Thursday, May 14, 2009

Sony Reader to Carry Adverts

New Media Age reported that Sony is likely to soon include third-party advertising opportunities on its Sony Reader as more publishers come on board. The devices is claimed to have sold over 300,000 units globally and today is seen by many as the opponent to Kindle and outside the US its often viewed as the only offer and certainly the only device that can render DRM epub today. However, as other devices adopt the Adobe ACS4 toolkit it position as the only epub device will soon be negated.

So why adverts and how will they appear? Will Sony discount the device in line with the ad revenues expected or publishers use it as a sampler similar to the Kindle? Can we get an ad free device at a premium? Are ads coming to accomadate newspapers, magazines and a larger reader – afterall Kindle has 3 models and Sony only has two. Are ads part of a larger programme to be wireless and therefore offer the ability to not only connect without the Adobe Editions mothership but also transact direct from the Sony reader?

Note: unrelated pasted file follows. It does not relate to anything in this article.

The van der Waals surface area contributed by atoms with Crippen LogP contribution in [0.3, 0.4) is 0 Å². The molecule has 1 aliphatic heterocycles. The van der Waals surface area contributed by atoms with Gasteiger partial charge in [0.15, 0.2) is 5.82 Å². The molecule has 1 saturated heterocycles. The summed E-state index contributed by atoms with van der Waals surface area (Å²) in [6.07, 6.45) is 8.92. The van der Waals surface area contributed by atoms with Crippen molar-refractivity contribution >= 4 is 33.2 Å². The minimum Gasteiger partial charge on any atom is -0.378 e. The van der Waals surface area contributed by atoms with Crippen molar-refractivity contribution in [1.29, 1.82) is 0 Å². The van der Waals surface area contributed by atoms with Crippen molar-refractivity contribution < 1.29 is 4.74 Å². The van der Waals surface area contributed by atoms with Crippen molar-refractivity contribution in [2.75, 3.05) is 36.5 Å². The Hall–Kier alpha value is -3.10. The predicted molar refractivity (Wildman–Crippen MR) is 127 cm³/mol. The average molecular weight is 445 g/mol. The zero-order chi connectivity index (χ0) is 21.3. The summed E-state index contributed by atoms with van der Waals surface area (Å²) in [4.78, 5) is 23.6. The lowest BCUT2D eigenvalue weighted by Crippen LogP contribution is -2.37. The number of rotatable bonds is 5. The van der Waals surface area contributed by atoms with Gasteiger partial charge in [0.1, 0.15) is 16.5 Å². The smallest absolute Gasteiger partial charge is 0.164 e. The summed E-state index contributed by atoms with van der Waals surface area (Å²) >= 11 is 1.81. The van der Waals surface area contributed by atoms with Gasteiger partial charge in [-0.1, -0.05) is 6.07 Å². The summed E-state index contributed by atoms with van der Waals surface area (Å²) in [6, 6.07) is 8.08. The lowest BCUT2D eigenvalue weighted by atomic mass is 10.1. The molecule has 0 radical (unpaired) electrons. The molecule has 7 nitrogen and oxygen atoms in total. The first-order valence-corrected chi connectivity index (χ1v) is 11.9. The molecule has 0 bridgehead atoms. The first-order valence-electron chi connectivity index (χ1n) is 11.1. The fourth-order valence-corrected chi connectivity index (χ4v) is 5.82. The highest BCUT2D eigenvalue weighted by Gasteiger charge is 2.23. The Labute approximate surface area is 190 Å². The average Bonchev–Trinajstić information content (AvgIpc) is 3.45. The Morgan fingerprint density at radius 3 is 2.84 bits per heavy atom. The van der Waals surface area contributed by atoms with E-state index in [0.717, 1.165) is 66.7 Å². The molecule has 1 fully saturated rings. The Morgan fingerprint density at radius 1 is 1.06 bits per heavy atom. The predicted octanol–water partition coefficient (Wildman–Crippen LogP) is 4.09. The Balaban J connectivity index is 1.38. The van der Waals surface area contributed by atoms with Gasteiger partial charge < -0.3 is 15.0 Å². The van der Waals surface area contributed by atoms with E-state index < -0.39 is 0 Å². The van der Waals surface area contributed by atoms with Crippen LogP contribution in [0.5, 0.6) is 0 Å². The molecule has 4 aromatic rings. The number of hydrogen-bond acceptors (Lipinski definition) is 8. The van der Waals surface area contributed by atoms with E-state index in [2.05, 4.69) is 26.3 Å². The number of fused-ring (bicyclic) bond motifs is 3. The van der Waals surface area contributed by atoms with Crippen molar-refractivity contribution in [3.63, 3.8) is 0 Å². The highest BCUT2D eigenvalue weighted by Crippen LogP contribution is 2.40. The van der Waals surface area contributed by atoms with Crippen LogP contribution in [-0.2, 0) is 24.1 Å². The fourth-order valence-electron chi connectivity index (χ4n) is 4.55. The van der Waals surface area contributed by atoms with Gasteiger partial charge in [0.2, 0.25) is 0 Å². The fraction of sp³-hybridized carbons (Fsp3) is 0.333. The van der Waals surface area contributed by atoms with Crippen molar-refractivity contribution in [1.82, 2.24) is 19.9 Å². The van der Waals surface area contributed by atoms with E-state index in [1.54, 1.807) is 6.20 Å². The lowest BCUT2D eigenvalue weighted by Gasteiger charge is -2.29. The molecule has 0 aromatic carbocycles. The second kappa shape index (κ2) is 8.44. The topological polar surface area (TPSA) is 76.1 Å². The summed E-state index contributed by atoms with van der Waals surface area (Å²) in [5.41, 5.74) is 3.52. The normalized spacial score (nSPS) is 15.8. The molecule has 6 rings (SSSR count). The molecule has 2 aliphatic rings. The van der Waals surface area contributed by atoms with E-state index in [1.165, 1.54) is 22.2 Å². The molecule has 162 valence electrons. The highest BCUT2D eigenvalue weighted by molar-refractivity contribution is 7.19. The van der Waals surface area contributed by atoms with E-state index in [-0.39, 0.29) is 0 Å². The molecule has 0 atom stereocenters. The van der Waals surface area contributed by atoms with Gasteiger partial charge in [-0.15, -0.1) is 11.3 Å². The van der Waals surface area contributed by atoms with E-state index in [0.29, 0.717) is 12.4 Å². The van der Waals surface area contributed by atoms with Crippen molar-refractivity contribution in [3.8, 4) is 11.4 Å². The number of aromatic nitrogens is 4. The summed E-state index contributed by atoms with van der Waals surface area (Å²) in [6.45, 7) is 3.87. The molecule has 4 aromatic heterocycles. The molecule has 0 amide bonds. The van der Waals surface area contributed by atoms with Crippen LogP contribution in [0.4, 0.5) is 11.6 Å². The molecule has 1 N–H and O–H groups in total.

Steve Haber, president of Sony Electronics’ digital reading business division, is reported “Advertising is not part of the business model at the moment but I would imagine that when it comes to periodicals, newspapers and magazines, those businesses are built around the advertising model so I would imagine it going in that direction.”

So what does the ereader want to be when it grows up?

Perhaps it can take on some of the business that Craiglist is now turning away. The US classified ads website says it will remove its erotic services category. Apparently, it promotes prostitution and prostitutes and clients use the site for illegal sexual encounters.

Several law enforcement agencies across the US have threatened the management of Craigslist with prosecution and last November Craigslist announced a deal with 40 state attorneys general that said it would charge for erotic services ads and require advertisers to use a credit card for payment.

In place will be a new closely monitored adult services section.

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